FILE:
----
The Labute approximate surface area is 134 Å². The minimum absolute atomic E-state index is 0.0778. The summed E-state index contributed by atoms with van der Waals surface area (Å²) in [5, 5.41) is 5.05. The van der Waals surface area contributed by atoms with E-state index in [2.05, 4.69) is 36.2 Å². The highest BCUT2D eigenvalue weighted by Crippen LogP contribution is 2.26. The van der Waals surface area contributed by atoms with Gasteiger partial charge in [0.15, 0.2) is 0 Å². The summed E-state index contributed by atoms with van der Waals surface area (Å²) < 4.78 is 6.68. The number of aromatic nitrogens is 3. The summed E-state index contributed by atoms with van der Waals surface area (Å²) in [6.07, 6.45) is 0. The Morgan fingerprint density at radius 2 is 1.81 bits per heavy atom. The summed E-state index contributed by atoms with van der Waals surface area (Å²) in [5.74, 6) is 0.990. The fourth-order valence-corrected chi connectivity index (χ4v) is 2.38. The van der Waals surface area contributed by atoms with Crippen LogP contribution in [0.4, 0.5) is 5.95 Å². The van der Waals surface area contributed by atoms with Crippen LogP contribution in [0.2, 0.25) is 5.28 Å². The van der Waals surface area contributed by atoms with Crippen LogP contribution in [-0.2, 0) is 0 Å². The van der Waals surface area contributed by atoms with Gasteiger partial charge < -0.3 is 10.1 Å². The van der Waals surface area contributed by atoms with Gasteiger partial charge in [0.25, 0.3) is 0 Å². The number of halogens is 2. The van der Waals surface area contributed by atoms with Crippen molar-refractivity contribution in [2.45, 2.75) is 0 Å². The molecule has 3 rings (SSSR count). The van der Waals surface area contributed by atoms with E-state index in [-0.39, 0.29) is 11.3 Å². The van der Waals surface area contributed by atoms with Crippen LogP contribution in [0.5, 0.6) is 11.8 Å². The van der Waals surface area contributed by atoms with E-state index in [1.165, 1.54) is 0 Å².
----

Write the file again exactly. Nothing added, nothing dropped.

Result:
The Labute approximate surface area is 134 Å². The minimum absolute atomic E-state index is 0.0778. The summed E-state index contributed by atoms with van der Waals surface area (Å²) in [5, 5.41) is 5.05. The van der Waals surface area contributed by atoms with E-state index in [2.05, 4.69) is 36.2 Å². The highest BCUT2D eigenvalue weighted by Crippen LogP contribution is 2.26. The van der Waals surface area contributed by atoms with Gasteiger partial charge in [0.15, 0.2) is 0 Å². The summed E-state index contributed by atoms with van der Waals surface area (Å²) < 4.78 is 6.68. The number of aromatic nitrogens is 3. The summed E-state index contributed by atoms with van der Waals surface area (Å²) in [6.07, 6.45) is 0. The Morgan fingerprint density at radius 2 is 1.81 bits per heavy atom. The summed E-state index contributed by atoms with van der Waals surface area (Å²) in [5.74, 6) is 0.990. The fourth-order valence-corrected chi connectivity index (χ4v) is 2.38. The van der Waals surface area contributed by atoms with Crippen LogP contribution in [0.4, 0.5) is 5.95 Å². The van der Waals surface area contributed by atoms with Crippen LogP contribution in [0.2, 0.25) is 5.28 Å². The van der Waals surface area contributed by atoms with Crippen LogP contribution in [-0.2, 0) is 0 Å². The van der Waals surface area contributed by atoms with Gasteiger partial charge < -0.3 is 10.1 Å². The van der Waals surface area contributed by atoms with Gasteiger partial charge in [0.25, 0.3) is 0 Å². The number of halogens is 2. The van der Waals surface area contributed by atoms with Crippen molar-refractivity contribution in [2.45, 2.75) is 0 Å². The molecule has 3 rings (SSSR count). The van der Waals surface area contributed by atoms with E-state index in [-0.39, 0.29) is 11.3 Å². The van der Waals surface area contributed by atoms with Crippen LogP contribution in [0.5, 0.6) is 11.8 Å². The van der Waals surface area contributed by atoms with E-state index in [1.165, 1.54) is 0 Å².